Nothing is quite as jarring as seeing spelling mistakes, typographical errors or poor grammar in promotional material. It reflects badly on you and looks like you are either unprofessional, lazy or just badly educated. And check everything. Facts, figures, dates, times. Information is pointless if it’s wrong.


The world seems to suffer from the disease known as short attention span. Don’t try to fight it. Accept that people want information and access immediately. They don’t want to jump through hoops - which in the case of websites means scrolling down through lengthy reams of text or clicking through too many times to get to what they are looking for - which usually means essential information such as contact details, prices, availability. Decide what’s important. And make it readily available.


You don’t need to spend all day, every day, updating your website, but it’s still staggering how much out-of-date information there is to be found on the web. ‘News’ from two or three years ago. Promotions that have been and gone. Events that have already happened. ‘Here comes summer’ editorials when it’s freezing outside. Keep on top of things. Set yourself diary notes to update information. And if in doubt, delete it.


Put yourself in the place of somebody looking at your website for the first time. What do they need to know? Just as importantly, what DON’T they need to know? Keep the information clear, concise and updated. Make it easy to find. And if you don’t realise you are being boring by droning on about irrelevant matters, listen to somebody who has the honesty to tell you. Naturism is supposed to be enjoyable. Don’t come across as too earnest, serious or proper. You go naked in public, remember?  


Unlike with magazines, you don’t necessarily need high-resolution, professional-standard photography to make an impact on the web. But make sure your photos are interesting, well-lit, and convey what you are trying to promote. And aim for the middle ground, taste-wise. You don’t want borderline pornography. But you are promoting the naked body after all. Don’t just show places. Show people in - and enjoying - them.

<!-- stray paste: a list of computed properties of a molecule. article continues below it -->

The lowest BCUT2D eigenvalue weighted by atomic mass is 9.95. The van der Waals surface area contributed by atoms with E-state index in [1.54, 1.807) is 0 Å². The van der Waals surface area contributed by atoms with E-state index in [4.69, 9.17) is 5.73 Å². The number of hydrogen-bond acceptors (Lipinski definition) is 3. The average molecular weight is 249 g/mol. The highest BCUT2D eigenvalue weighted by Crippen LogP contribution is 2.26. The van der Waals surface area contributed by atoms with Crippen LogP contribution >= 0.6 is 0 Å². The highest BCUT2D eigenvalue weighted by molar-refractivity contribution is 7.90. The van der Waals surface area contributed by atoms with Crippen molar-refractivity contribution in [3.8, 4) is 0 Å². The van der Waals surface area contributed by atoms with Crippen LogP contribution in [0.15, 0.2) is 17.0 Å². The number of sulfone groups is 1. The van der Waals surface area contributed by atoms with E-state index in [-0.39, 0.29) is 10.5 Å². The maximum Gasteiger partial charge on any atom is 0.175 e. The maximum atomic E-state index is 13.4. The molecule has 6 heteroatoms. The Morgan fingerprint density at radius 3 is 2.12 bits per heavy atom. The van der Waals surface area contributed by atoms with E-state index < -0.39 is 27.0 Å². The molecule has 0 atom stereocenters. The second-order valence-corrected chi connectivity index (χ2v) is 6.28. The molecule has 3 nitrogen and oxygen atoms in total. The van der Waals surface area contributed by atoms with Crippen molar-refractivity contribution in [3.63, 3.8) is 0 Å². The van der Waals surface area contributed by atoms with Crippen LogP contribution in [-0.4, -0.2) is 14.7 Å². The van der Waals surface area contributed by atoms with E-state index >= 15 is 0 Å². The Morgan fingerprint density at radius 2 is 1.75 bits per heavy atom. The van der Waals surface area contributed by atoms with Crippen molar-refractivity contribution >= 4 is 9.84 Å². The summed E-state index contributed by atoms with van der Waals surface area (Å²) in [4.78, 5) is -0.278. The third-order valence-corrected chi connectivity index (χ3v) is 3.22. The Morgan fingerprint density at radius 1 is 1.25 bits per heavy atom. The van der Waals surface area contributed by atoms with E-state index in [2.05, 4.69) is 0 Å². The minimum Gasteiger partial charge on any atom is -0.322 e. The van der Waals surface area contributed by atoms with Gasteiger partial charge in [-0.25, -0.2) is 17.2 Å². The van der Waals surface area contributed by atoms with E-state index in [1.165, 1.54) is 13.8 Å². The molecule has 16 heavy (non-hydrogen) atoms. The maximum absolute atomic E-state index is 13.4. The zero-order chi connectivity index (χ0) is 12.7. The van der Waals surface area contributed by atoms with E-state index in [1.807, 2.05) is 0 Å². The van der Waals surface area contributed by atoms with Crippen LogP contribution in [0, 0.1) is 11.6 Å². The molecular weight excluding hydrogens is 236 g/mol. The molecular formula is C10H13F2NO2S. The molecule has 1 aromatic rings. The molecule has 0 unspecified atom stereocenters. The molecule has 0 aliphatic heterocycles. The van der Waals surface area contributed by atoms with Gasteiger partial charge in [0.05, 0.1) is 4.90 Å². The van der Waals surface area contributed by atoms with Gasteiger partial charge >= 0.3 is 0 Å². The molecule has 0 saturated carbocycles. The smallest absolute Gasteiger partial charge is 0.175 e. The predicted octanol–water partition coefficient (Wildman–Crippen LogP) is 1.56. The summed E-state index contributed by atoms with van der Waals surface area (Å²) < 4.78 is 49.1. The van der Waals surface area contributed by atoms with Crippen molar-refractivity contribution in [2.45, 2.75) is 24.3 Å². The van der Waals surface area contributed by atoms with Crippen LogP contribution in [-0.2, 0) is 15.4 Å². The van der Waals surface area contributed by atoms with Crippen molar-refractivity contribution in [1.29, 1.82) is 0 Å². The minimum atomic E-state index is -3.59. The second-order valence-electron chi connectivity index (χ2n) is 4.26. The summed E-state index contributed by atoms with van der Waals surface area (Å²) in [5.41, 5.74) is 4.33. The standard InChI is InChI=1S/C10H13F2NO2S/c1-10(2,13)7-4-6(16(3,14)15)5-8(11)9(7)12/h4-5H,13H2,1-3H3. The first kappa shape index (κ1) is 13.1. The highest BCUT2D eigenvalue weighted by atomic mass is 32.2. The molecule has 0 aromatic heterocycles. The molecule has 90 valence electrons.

You’re promoting yourself, fair enough. You may even be doing it well. But - especially in the case of naturist venues - are you promoting the destination? It will be the first criteria for most people, who will decide where they want to go before they decide who they want to stay with. Attract them to your country or region first, and then to you. And tell them what else is on offer outside your four walls - history, culture, food, entertainment. It’s a holiday after all. Not all naturists want to spend the entire day sitting by the pool.


Don’t live in one. The best website in the world is pointless unless anybody sees it. So instead of just aiming to get yourself higher up the Google rankings in the hope that people will find you, look at other ways of directing traffic to your particular corner of the internet: advertising, PR, social media, networking, word-of-mouth. If you want to put bums on seats, you have to take your’s off it from time to time.